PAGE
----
Tuesday, March 5, 2024
Opinion

Video Game Mods: The Good, The Bad and The Downright Homophobic

Video game mods. You either love em, hate em, or you’re a console player. For a rather long time, I was the latter and it sucked. I first discovered mods because I was small, gay and wanted to romance Morrigan in Dragon Age: Origins. Even at a young age, I was aware that the internet usually had all the answers I needed. So, you could imagine how upset I was at finding out that Morrigan was romanceable after all! If you played on PC and used mods.

My family wasn’t exactly rich and in all honesty, I enjoyed my PS3 a lot and was more than happy to go back to Lothering and fetch the same-sex romance option, Leliana than go out and get a gaming PC. Instead, I just sulked and moved on. I wasn’t exactly clued in at the time that no straight person would be upset at not getting to kiss other ladies, so you as you might imagine, this time in my life sticks out like a sore thumb. The time I found out what mods were while being an innocent, ignorant, gay disaster.

Despite my not being able to enjoy mods, I was always curious on just what players could make with them. Because you see, for the most part, mods are good. Some make UI easier to understand, diversify a stale, boring world, or even make another game from within the game. There are so many different mods out there, created by extraordinary people who want to give options that weren’t there before.

Of course, modding also opens up a lot of questions, and it really does go beyond the realm of ‘are mods good or bad?’ Mods are just another way to say modification, aka messing with something until it comes out different than it was before. As you may have figured out already, different doesn’t necessarily mean improved, but you’d be forgiven for thinking so. Especially when mods in video games are usually used to help benefit your experience with the game, to make it more exciting or give it that little ‘oomph’ that’ll make it feel new. Alternatively, mods can make the game you’re playing feel more personal, more targeted towards you, and your playstyle.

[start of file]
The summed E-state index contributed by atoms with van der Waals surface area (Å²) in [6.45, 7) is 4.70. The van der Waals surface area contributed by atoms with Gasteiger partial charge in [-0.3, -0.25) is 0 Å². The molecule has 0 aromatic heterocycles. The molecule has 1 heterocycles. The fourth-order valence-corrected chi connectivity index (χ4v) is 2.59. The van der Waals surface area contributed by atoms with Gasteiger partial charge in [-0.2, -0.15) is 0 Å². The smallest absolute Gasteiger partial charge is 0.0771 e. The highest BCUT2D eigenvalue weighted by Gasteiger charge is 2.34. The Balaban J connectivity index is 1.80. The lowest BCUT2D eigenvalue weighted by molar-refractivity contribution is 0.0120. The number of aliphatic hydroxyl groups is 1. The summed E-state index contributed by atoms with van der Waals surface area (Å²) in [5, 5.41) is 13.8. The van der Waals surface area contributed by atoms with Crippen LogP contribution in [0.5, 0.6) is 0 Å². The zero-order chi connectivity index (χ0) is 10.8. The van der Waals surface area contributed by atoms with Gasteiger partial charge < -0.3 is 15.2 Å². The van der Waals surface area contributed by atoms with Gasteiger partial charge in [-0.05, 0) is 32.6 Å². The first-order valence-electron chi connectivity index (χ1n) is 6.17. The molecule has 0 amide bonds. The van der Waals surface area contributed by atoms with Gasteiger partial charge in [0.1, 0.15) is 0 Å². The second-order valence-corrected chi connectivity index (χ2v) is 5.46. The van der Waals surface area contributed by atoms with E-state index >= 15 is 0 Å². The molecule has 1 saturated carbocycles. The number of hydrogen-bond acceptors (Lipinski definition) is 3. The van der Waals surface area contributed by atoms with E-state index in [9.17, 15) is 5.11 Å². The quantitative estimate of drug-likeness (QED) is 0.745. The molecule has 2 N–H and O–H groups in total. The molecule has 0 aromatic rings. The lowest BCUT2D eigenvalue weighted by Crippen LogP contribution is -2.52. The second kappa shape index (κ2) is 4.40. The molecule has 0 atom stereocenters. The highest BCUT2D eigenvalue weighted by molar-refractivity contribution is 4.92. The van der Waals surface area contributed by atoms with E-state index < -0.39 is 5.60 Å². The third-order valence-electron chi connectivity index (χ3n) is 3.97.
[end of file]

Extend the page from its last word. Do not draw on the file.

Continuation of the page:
That’s fine for the most part, but what about mods that completely erase marginalized identities?

I didn’t come across such mods until I’d got around to checking out the Dragon Age 2 scene back in 2011 on the modding website, Nexus. Nexus was a place where I’d grumble at seeing all of the cool mods that would let my party wear whatever they wanted. It was there that I really got my first taste of how utterly loathsome some mods were. I don’t just mean the ‘make female character prettier’ mods, I mean mods that enabled rape, encouraged assault, and in some cases, changed the ethnicity of characters that had been established as very much not white. In Dragon Age 2, the character Isabela is Rivaini pirate who has dark skin and, when browsing through modding websites such as Nexus, has an utterly repugnant amount of mods dedicated to whitewashing her. Vivienne, a character from the sequel, Dragon Age: Inquisition also received this treatment too. As a white woman, I won’t talk about issues that do not directly affect me as though I hold all the information necessary – that is simply not true. Instead, I urge you to read just why whitewashing, no matter if its ‘just a mod,’ is beyond despicable.